City Councilwoman Nancy McLaughlin knows very well that she lost when she ranagainst Andy Billig for state Senate in the 3rd District. And she knows shelost handily. She wasn’t running against an incumbent, and she had plenty ofname recognition, but she still lost.
“When you only get 42.5 percent of the vote… I don’t have 15 years to sitaround and wait for [another] opportunity,” McLaughlin says. “The odds are thatthey won’t elect a Republican in the Third.”
But the 4th District? In SpokaneValley?
You can brandish a gun at someone in traffic, and refuse to talk to thepress, and still walk away with 56 percent of the vote in the 4th District, aslong as you have an (R) after your name.
And so with 4th District Republican Rep. Larry Crouse thinking aboutretirement, McLaughlin says she’s had a number of people come up to her,encouraging her to move to Spokane Valley and run for his seat.
“It’s true, [my husband] Dave and I are considering that,” McLaughlin says.“We’ve done a little bit of looking at the land out there. It’s very expensive…[but] I still have a desire to serve, and I want to serve in the policy realm.”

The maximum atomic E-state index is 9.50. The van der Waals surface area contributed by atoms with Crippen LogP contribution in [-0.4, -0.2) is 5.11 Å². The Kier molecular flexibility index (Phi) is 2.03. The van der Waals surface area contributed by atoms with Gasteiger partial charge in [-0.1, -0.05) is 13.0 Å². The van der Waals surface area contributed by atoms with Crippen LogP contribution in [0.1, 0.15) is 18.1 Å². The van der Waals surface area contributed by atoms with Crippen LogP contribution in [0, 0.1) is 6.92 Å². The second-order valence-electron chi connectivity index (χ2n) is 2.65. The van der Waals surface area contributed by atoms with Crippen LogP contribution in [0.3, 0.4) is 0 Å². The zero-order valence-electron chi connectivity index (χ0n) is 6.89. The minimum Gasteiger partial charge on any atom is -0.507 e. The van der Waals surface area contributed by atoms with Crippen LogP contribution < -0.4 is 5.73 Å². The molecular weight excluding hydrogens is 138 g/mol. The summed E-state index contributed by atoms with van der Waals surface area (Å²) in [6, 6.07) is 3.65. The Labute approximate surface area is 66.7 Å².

In particular, McLaughlin says she’s passionate about giving moreflexibility, and less regulation, to cities and school districts when itcomes to spending state money. There needs to be reform, she says, with programslike worker’s compensation.
Of course, McLaughlin says she isn’t the only person interested in theposition — she cites Spokane Valley Mayor Tom Towey, and former mayor DianaWilhite as other possible contenders.
With John Roskelley last year and Mark Hamilton this year in the headlines for challenges to their residency, McLaughlin says she was absolutelysure to double-check the residency requirements this year.
"By state law, for a state senator or rep position, you just have to beliving in the district you are running for on the day that you file," McLaughlinsays. "I have until next May to work through this, to see that the doors ofopportunity are open. I don’t want to move just for a whim."